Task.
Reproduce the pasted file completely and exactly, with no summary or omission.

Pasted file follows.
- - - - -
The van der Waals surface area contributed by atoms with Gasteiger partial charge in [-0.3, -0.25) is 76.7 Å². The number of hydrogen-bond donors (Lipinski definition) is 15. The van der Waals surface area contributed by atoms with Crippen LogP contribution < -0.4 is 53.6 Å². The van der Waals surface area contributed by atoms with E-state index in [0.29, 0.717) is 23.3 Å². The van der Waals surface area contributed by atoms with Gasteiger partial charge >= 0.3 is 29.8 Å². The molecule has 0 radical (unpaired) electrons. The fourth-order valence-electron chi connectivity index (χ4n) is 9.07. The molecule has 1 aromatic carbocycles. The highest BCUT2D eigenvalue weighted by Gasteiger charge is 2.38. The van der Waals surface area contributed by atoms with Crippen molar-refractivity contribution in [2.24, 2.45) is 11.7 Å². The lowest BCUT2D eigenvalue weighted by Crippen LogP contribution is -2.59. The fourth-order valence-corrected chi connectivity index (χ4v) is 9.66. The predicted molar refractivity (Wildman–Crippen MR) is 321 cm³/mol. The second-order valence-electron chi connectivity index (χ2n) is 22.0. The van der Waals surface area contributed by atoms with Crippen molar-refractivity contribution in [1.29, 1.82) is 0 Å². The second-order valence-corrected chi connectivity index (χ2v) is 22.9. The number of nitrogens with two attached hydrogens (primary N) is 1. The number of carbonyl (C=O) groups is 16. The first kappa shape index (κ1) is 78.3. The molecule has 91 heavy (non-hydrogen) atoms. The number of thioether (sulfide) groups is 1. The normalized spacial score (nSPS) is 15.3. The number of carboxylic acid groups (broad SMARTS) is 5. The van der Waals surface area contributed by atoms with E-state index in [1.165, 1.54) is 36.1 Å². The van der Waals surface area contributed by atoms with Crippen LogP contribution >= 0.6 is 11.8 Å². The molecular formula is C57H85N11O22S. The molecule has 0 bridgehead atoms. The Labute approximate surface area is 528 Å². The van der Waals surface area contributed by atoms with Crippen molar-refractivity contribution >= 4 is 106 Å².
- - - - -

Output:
The van der Waals surface area contributed by atoms with Gasteiger partial charge in [-0.3, -0.25) is 76.7 Å². The number of hydrogen-bond donors (Lipinski definition) is 15. The van der Waals surface area contributed by atoms with Crippen LogP contribution < -0.4 is 53.6 Å². The van der Waals surface area contributed by atoms with E-state index in [0.29, 0.717) is 23.3 Å². The van der Waals surface area contributed by atoms with Gasteiger partial charge >= 0.3 is 29.8 Å². The molecule has 0 radical (unpaired) electrons. The fourth-order valence-electron chi connectivity index (χ4n) is 9.07. The molecule has 1 aromatic carbocycles. The highest BCUT2D eigenvalue weighted by Gasteiger charge is 2.38. The van der Waals surface area contributed by atoms with Crippen molar-refractivity contribution in [2.24, 2.45) is 11.7 Å². The lowest BCUT2D eigenvalue weighted by Crippen LogP contribution is -2.59. The fourth-order valence-corrected chi connectivity index (χ4v) is 9.66. The predicted molar refractivity (Wildman–Crippen MR) is 321 cm³/mol. The second-order valence-electron chi connectivity index (χ2n) is 22.0. The van der Waals surface area contributed by atoms with Crippen molar-refractivity contribution in [1.29, 1.82) is 0 Å². The second-order valence-corrected chi connectivity index (χ2v) is 22.9. The number of nitrogens with two attached hydrogens (primary N) is 1. The number of carbonyl (C=O) groups is 16. The first kappa shape index (κ1) is 78.3. The molecule has 91 heavy (non-hydrogen) atoms. The number of thioether (sulfide) groups is 1. The normalized spacial score (nSPS) is 15.3. The number of carboxylic acid groups (broad SMARTS) is 5. The van der Waals surface area contributed by atoms with E-state index in [1.165, 1.54) is 36.1 Å². The van der Waals surface area contributed by atoms with Crippen LogP contribution >= 0.6 is 11.8 Å². The molecular formula is C57H85N11O22S. The molecule has 0 bridgehead atoms. The Labute approximate surface area is 528 Å². The van der Waals surface area contributed by atoms with Crippen molar-refractivity contribution >= 4 is 106 Å².